Annual Yosemite National Park Butterfly Count
Following introductions, instructions, and the dissemination of count datasheets, the larger group divided up into six smaller groups, each led by one or two butterfly experts. Each group was responsible for counting and identifying as many butterflies as possible in their respective area. The butterfly count area included such hotspots as Dana Meadows, Gaylor and Granite Lakes, Saddlebag Lake, Ellery Lake, Warren Canyon, Hall Natural Area, lower Lee Vining Canyon, Mono Lake County Park, and Lundy Lake.
The weather that day was predictably stormy, with intermittent showers occurring after 11 am. Butterflies typically don’t fly in inclement weather, and the butterfly counters had to be extra savvy to find any butterflies at all. They systematically searched all habitats for species that specialize on specific plants, varying degrees of moisture, and that exhibit different behaviors at different times of the day or under different conditions. All the while, each person had to be completely focused, conjuring a particular search image, depending on the conditions, circumstances, and target species. The leaders were not only adept at identifying species, but also enthusiastic teachers, helping the other participants learn all sorts of facets of butterfly identification and ecology. After several hours of intermittent rain and distractions with finding amphibians and wildflowers, a fun and impromptu meeting occurred at a local coffee shop.
Undeterred by the rain, the group reconvened back in Tuolumne Meadows to share highlights from the day, report count results, and enjoy pizza. Lepidopterist, author, poet, and founder of the Xerces Society, Robert Michael Pyle, led the compilation, while sharing entertaining butterfly stories, and facilitating lively discussions about difficult species identifications.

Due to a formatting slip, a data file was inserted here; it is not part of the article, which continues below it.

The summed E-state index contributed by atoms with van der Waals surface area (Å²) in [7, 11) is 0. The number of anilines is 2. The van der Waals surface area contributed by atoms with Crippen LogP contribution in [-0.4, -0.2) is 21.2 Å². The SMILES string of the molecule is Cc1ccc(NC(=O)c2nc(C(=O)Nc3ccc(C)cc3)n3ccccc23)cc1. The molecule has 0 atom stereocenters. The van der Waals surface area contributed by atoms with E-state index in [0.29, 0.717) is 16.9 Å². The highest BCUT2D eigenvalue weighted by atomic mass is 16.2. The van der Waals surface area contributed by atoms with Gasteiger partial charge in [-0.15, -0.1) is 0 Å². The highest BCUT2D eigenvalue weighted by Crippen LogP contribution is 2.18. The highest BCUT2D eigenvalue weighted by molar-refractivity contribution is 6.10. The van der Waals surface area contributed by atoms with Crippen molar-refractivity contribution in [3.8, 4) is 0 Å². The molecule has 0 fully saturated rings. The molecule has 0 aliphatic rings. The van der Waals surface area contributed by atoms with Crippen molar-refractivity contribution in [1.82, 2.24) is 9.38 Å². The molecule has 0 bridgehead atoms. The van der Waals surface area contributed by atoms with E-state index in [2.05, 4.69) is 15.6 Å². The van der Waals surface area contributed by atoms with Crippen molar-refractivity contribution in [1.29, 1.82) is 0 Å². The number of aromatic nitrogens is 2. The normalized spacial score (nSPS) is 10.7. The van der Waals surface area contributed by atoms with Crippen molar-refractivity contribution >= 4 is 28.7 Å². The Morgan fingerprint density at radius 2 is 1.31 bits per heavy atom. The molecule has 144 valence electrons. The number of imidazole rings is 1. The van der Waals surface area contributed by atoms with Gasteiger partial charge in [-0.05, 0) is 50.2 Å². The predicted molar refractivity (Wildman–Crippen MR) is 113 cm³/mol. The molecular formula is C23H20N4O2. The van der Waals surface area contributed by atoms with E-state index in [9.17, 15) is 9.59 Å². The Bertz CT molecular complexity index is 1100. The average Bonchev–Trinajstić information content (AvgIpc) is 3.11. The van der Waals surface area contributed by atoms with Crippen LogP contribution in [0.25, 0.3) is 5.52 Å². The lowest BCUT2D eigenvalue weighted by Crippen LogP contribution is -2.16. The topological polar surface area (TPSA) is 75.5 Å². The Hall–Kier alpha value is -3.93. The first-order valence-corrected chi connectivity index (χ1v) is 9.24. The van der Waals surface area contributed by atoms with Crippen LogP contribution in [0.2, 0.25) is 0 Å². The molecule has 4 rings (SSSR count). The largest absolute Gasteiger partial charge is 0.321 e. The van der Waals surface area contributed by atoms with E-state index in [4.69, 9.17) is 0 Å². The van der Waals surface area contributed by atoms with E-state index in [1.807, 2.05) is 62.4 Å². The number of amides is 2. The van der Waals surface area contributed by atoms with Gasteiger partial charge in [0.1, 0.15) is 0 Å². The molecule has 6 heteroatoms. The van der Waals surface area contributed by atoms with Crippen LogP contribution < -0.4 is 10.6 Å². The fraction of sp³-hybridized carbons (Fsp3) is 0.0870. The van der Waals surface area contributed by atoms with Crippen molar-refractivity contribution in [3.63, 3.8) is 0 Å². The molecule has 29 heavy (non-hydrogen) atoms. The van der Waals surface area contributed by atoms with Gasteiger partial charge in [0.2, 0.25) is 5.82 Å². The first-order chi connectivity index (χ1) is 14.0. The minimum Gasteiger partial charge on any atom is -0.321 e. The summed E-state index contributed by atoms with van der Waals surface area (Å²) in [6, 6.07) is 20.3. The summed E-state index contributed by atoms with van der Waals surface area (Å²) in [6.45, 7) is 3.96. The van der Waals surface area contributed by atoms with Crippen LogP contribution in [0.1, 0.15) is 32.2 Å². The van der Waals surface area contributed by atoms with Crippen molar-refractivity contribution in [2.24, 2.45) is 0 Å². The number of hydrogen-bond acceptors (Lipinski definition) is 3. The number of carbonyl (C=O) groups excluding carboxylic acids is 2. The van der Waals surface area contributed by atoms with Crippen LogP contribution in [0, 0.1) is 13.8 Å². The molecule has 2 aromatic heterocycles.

The final tally for the day proved decidedly good, with an unexpected high species count considering the stormy weather: a total of 40 butterfly species composed of 680 individuals. Really extraordinary was having 41 participants, almost a one-to-one ratio with the number of butterfly species! With so many eyes alert for butterflies, unsurprisingly were some great natural history moments and highlights. The 3 most frequently detected butterflies were sandhill skipper (133 individuals), Shasta blue (102 individuals), and greenish blue (72 individuals). Of all the species detected, 4 were new species (Becker's White, Sylvan Hairstreak, Reakirt's Blue, and Common Checkered-Skipper) never before observed during a Yosemite Butterfly Count.
Highlights were many. One party hiked almost a vertical mile though a boulder field to successfully find 45 heather blues. Several people observed butterflies “sleeping” in the rain. The number of “blues” (255 of 11 species) far outnumbered the number of fritillaries (66 of 3 species). One group discovered 8 zerene fritillaries inhabiting Warren Canyon (having not flown up from lower elevations). The combination of the butterflies themselves, people brimming over with natural history knowledge and passion, and beautiful scenery makes this one day very special. As Liam O’Brien put it, “the Yosemite Butterfly Count quickly has become Centre Court/Wimbledom of the California Butterfly Count Season.” See you at next year’s count on July 27, 2015!
Did You Know?
Yosemite Falls is fed mostly by snowmelt. Peak flow usually happens in late May, but by August, Yosemite Falls is often dry. It begins flowing again a few months later, after winter snows arrive.